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Profile: Pakistan Directorate for Inter-Services Intelligence

 
  

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Pakistan Directorate for Inter-Services Intelligence actively participated in the following events:

 
  

1984: Bin Laden Develops Ties with Pakistani ISI and Afghan Warlord      Complete 911 Timeline

       Bin Laden moves to Peshawar, a Pakistani town bordering Afghanistan, and helps run a front organization for the mujahedeen known as Maktab al-Khidamar (MAK), which funnels money, arms, and fighters from the outside world into the Afghan war. [New Yorker, 1/24/00] “MAK [is] nurtured by Pakistan's state security services, the Inter-Services Intelligence agency, or ISI, the CIA's primary conduit for conducting the covert war against Moscow's occupation.” [MSNBC, 8/24/98] Bin Laden becomes closely tied to the warlord Gulbuddin Hekmatyar, and greatly strengthens Hekmatyar's opium smuggling operations. [Le Monde, 9/14/01] Hekmatyar, who also has ties with bin Laden, the CIA, and drug running, has been called “an ISI stooge and creation.” [Asia Times, 11/15/01]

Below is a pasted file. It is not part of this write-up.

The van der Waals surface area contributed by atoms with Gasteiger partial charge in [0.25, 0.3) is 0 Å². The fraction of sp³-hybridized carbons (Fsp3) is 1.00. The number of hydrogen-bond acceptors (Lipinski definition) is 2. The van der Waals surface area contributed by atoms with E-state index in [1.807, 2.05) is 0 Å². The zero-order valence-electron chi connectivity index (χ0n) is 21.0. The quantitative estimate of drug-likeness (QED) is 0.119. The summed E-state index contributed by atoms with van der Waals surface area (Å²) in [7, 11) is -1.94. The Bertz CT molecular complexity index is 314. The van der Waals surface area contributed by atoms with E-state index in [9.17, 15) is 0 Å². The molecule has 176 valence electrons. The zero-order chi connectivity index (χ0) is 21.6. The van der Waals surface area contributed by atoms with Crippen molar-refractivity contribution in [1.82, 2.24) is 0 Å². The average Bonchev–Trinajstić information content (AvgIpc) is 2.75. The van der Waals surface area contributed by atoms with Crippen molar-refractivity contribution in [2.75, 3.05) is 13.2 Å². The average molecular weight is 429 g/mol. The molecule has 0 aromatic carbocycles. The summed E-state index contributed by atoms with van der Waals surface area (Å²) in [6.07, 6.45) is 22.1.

People and organizations involved: Gulbuddin Hekmatyar, Osama bin Laden, Central Intelligence Agency, Maktab al-Khidamar, Pakistan Directorate for Inter-Services Intelligence
          

Mid-1980s: Pakistani ISI and CIA Gain from Drug Production      Complete 911 Timeline

       The Pakistani ISI starts a special cell of agents who use profits from heroin production for covert actions “at the insistence of the CIA.” “This cell promotes the cultivation of opium, the extraction of heroin in Pakistani and Afghan territories under mujahedeen control. The heroin is then smuggled into the Soviet controlled areas, in an attempt to turn the Soviet troops into heroin addicts. After the withdrawal of the Soviet troops, the ISI's heroin cell started using its network of refineries and smugglers for smuggling heroin to the Western countries and using the money as a supplement to its legitimate economy. But for these heroin dollars, Pakistan's legitimate economy must have collapsed many years ago.” [Financial Times (Asian edition), 8/10/01] The ISI grows so powerful on this money, that “even by the shadowy standards of spy agencies, the ISI is notorious. It is commonly branded ‘a state within the state,’ or Pakistan's ‘invisible government.’” [Time, 5/6/02]
People and organizations involved: Pakistan Directorate for Inter-Services Intelligence, Central Intelligence Agency
          

1986: Bin Laden Works with CIA, at Least Indirectly      Complete 911 Timeline